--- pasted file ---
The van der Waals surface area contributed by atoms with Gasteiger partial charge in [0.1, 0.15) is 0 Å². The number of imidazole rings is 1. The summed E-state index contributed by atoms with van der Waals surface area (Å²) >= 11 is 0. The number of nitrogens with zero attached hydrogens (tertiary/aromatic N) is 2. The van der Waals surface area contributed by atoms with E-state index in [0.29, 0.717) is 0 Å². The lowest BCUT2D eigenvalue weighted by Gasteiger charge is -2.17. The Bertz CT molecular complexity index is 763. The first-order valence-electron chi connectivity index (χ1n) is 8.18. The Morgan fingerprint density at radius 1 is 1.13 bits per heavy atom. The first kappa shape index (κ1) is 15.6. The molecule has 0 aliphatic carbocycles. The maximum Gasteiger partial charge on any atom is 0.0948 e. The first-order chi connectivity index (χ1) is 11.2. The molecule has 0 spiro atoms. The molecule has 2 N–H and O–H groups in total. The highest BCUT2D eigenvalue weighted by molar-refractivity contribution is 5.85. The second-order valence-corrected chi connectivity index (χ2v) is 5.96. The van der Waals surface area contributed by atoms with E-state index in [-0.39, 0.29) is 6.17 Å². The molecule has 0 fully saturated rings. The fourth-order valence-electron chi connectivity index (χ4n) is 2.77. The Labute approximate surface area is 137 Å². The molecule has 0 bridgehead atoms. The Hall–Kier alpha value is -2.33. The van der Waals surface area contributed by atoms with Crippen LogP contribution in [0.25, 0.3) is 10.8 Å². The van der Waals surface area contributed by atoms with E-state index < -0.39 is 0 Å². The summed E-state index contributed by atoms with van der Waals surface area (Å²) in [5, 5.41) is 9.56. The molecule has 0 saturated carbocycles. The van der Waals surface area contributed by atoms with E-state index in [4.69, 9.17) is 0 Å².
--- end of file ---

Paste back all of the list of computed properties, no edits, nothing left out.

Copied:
The van der Waals surface area contributed by atoms with Gasteiger partial charge in [0.1, 0.15) is 0 Å². The number of imidazole rings is 1. The summed E-state index contributed by atoms with van der Waals surface area (Å²) >= 11 is 0. The number of nitrogens with zero attached hydrogens (tertiary/aromatic N) is 2. The van der Waals surface area contributed by atoms with E-state index in [0.29, 0.717) is 0 Å². The lowest BCUT2D eigenvalue weighted by Gasteiger charge is -2.17. The Bertz CT molecular complexity index is 763. The first-order valence-electron chi connectivity index (χ1n) is 8.18. The Morgan fingerprint density at radius 1 is 1.13 bits per heavy atom. The first kappa shape index (κ1) is 15.6. The molecule has 0 aliphatic carbocycles. The maximum Gasteiger partial charge on any atom is 0.0948 e. The first-order chi connectivity index (χ1) is 11.2. The molecule has 0 spiro atoms. The molecule has 2 N–H and O–H groups in total. The highest BCUT2D eigenvalue weighted by molar-refractivity contribution is 5.85. The second-order valence-corrected chi connectivity index (χ2v) is 5.96. The van der Waals surface area contributed by atoms with E-state index in [-0.39, 0.29) is 6.17 Å². The molecule has 0 fully saturated rings. The fourth-order valence-electron chi connectivity index (χ4n) is 2.77. The Labute approximate surface area is 137 Å². The molecule has 0 bridgehead atoms. The Hall–Kier alpha value is -2.33. The van der Waals surface area contributed by atoms with Crippen LogP contribution in [0.25, 0.3) is 10.8 Å². The van der Waals surface area contributed by atoms with E-state index < -0.39 is 0 Å². The summed E-state index contributed by atoms with van der Waals surface area (Å²) in [5, 5.41) is 9.56. The molecule has 0 saturated carbocycles. The van der Waals surface area contributed by atoms with E-state index in [4.69, 9.17) is 0 Å².